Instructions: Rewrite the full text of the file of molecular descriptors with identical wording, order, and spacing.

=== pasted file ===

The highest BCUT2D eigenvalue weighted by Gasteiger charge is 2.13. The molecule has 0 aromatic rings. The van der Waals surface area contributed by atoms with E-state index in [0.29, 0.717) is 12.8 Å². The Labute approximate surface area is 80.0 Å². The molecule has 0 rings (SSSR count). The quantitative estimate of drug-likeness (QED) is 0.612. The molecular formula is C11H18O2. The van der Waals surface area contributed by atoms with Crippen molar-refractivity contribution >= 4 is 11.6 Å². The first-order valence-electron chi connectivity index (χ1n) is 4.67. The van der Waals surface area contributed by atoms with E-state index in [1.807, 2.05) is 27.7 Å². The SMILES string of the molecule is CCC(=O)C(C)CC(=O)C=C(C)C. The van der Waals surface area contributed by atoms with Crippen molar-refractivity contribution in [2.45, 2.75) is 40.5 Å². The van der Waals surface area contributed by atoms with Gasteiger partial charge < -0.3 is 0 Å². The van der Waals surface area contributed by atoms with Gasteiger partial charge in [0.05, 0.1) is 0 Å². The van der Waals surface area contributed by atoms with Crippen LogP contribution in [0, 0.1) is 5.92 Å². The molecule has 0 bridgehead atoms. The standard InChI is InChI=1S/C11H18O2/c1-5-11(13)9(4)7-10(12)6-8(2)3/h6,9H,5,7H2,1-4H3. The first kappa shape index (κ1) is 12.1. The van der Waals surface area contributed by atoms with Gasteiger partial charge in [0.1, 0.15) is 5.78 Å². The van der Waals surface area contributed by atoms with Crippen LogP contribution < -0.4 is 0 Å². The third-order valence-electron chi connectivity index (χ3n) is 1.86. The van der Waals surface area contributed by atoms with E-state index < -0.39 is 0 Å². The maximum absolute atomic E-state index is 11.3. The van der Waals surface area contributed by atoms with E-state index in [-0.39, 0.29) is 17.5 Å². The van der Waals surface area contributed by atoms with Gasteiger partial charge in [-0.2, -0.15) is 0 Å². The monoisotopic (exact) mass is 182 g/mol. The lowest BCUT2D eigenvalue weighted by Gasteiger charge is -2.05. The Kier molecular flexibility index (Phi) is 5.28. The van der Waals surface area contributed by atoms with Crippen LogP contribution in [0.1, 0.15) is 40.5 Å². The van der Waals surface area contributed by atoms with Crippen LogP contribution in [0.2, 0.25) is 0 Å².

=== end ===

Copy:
The highest BCUT2D eigenvalue weighted by Gasteiger charge is 2.13. The molecule has 0 aromatic rings. The van der Waals surface area contributed by atoms with E-state index in [0.29, 0.717) is 12.8 Å². The Labute approximate surface area is 80.0 Å². The molecule has 0 rings (SSSR count). The quantitative estimate of drug-likeness (QED) is 0.612. The molecular formula is C11H18O2. The van der Waals surface area contributed by atoms with Crippen molar-refractivity contribution >= 4 is 11.6 Å². The first-order valence-electron chi connectivity index (χ1n) is 4.67. The van der Waals surface area contributed by atoms with E-state index in [1.807, 2.05) is 27.7 Å². The SMILES string of the molecule is CCC(=O)C(C)CC(=O)C=C(C)C. The van der Waals surface area contributed by atoms with Crippen molar-refractivity contribution in [2.45, 2.75) is 40.5 Å². The van der Waals surface area contributed by atoms with Gasteiger partial charge < -0.3 is 0 Å². The van der Waals surface area contributed by atoms with Gasteiger partial charge in [0.05, 0.1) is 0 Å². The van der Waals surface area contributed by atoms with Crippen LogP contribution in [0, 0.1) is 5.92 Å². The molecule has 0 bridgehead atoms. The standard InChI is InChI=1S/C11H18O2/c1-5-11(13)9(4)7-10(12)6-8(2)3/h6,9H,5,7H2,1-4H3. The first kappa shape index (κ1) is 12.1. The van der Waals surface area contributed by atoms with Gasteiger partial charge in [0.1, 0.15) is 5.78 Å². The van der Waals surface area contributed by atoms with Crippen LogP contribution < -0.4 is 0 Å². The third-order valence-electron chi connectivity index (χ3n) is 1.86. The van der Waals surface area contributed by atoms with E-state index < -0.39 is 0 Å². The maximum absolute atomic E-state index is 11.3. The van der Waals surface area contributed by atoms with E-state index in [-0.39, 0.29) is 17.5 Å². The van der Waals surface area contributed by atoms with Gasteiger partial charge in [-0.2, -0.15) is 0 Å². The monoisotopic (exact) mass is 182 g/mol. The lowest BCUT2D eigenvalue weighted by Gasteiger charge is -2.05. The Kier molecular flexibility index (Phi) is 5.28. The van der Waals surface area contributed by atoms with Crippen LogP contribution in [0.1, 0.15) is 40.5 Å². The van der Waals surface area contributed by atoms with Crippen LogP contribution in [0.2, 0.25) is 0 Å².